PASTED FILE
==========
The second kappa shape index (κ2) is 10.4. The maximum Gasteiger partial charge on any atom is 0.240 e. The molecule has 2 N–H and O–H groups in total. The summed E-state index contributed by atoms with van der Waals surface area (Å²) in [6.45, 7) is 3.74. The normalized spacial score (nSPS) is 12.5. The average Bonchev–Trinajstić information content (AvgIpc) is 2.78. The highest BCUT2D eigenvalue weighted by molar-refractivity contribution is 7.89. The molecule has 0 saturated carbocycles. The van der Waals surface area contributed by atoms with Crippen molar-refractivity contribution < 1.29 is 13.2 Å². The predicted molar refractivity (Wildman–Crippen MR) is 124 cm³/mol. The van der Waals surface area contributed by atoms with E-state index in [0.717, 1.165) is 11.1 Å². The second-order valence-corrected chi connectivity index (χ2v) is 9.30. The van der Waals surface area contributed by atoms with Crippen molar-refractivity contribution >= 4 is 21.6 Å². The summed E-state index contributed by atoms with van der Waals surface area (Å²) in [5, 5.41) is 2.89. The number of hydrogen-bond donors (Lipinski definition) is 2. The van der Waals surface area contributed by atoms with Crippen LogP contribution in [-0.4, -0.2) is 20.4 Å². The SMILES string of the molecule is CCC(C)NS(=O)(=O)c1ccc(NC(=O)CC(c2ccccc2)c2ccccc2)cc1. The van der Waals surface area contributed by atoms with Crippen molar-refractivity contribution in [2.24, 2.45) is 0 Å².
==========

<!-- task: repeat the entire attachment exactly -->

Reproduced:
The second kappa shape index (κ2) is 10.4. The maximum Gasteiger partial charge on any atom is 0.240 e. The molecule has 2 N–H and O–H groups in total. The summed E-state index contributed by atoms with van der Waals surface area (Å²) in [6.45, 7) is 3.74. The normalized spacial score (nSPS) is 12.5. The average Bonchev–Trinajstić information content (AvgIpc) is 2.78. The highest BCUT2D eigenvalue weighted by molar-refractivity contribution is 7.89. The molecule has 0 saturated carbocycles. The van der Waals surface area contributed by atoms with Crippen molar-refractivity contribution < 1.29 is 13.2 Å². The predicted molar refractivity (Wildman–Crippen MR) is 124 cm³/mol. The van der Waals surface area contributed by atoms with E-state index in [0.717, 1.165) is 11.1 Å². The second-order valence-corrected chi connectivity index (χ2v) is 9.30. The van der Waals surface area contributed by atoms with Crippen molar-refractivity contribution >= 4 is 21.6 Å². The summed E-state index contributed by atoms with van der Waals surface area (Å²) in [5, 5.41) is 2.89. The number of hydrogen-bond donors (Lipinski definition) is 2. The van der Waals surface area contributed by atoms with Crippen LogP contribution in [-0.4, -0.2) is 20.4 Å². The SMILES string of the molecule is CCC(C)NS(=O)(=O)c1ccc(NC(=O)CC(c2ccccc2)c2ccccc2)cc1. The van der Waals surface area contributed by atoms with Crippen molar-refractivity contribution in [2.24, 2.45) is 0 Å².